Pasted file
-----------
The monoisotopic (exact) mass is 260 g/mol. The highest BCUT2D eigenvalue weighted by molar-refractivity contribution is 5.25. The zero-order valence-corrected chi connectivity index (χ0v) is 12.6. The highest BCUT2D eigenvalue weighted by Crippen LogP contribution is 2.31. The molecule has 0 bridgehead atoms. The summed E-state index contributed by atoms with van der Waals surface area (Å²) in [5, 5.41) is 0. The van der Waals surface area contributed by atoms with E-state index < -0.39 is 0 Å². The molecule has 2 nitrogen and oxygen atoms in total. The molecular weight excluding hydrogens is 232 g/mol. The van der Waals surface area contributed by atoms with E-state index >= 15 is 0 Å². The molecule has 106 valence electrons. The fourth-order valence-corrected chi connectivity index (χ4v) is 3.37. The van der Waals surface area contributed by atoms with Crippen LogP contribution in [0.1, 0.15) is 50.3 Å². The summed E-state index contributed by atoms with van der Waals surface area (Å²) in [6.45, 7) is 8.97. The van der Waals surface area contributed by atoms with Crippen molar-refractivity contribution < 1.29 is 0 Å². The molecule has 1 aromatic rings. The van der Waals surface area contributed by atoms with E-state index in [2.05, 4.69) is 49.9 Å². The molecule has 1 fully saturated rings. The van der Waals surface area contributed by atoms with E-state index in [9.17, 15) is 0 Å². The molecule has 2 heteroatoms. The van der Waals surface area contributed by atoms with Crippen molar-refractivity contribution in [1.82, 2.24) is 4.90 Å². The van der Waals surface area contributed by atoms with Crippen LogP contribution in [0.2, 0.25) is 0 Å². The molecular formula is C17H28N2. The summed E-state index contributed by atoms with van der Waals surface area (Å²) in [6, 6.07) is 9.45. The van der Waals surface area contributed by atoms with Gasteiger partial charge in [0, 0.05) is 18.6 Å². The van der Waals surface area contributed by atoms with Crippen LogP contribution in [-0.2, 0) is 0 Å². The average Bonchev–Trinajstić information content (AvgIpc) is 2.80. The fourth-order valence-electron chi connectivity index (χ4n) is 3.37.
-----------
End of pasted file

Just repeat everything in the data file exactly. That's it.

The monoisotopic (exact) mass is 260 g/mol. The highest BCUT2D eigenvalue weighted by molar-refractivity contribution is 5.25. The zero-order valence-corrected chi connectivity index (χ0v) is 12.6. The highest BCUT2D eigenvalue weighted by Crippen LogP contribution is 2.31. The molecule has 0 bridgehead atoms. The summed E-state index contributed by atoms with van der Waals surface area (Å²) in [5, 5.41) is 0. The van der Waals surface area contributed by atoms with E-state index < -0.39 is 0 Å². The molecule has 2 nitrogen and oxygen atoms in total. The molecular weight excluding hydrogens is 232 g/mol. The van der Waals surface area contributed by atoms with E-state index >= 15 is 0 Å². The molecule has 106 valence electrons. The fourth-order valence-corrected chi connectivity index (χ4v) is 3.37. The van der Waals surface area contributed by atoms with Crippen LogP contribution in [0.1, 0.15) is 50.3 Å². The summed E-state index contributed by atoms with van der Waals surface area (Å²) in [6.45, 7) is 8.97. The van der Waals surface area contributed by atoms with Crippen molar-refractivity contribution < 1.29 is 0 Å². The molecule has 1 aromatic rings. The van der Waals surface area contributed by atoms with E-state index in [2.05, 4.69) is 49.9 Å². The molecule has 1 fully saturated rings. The van der Waals surface area contributed by atoms with E-state index in [9.17, 15) is 0 Å². The molecule has 2 heteroatoms. The van der Waals surface area contributed by atoms with Crippen molar-refractivity contribution in [1.82, 2.24) is 4.90 Å². The van der Waals surface area contributed by atoms with Crippen LogP contribution in [0.2, 0.25) is 0 Å². The molecular formula is C17H28N2. The summed E-state index contributed by atoms with van der Waals surface area (Å²) in [6, 6.07) is 9.45. The van der Waals surface area contributed by atoms with Gasteiger partial charge in [0, 0.05) is 18.6 Å². The van der Waals surface area contributed by atoms with Crippen LogP contribution in [-0.2, 0) is 0 Å². The average Bonchev–Trinajstić information content (AvgIpc) is 2.80. The fourth-order valence-electron chi connectivity index (χ4n) is 3.37.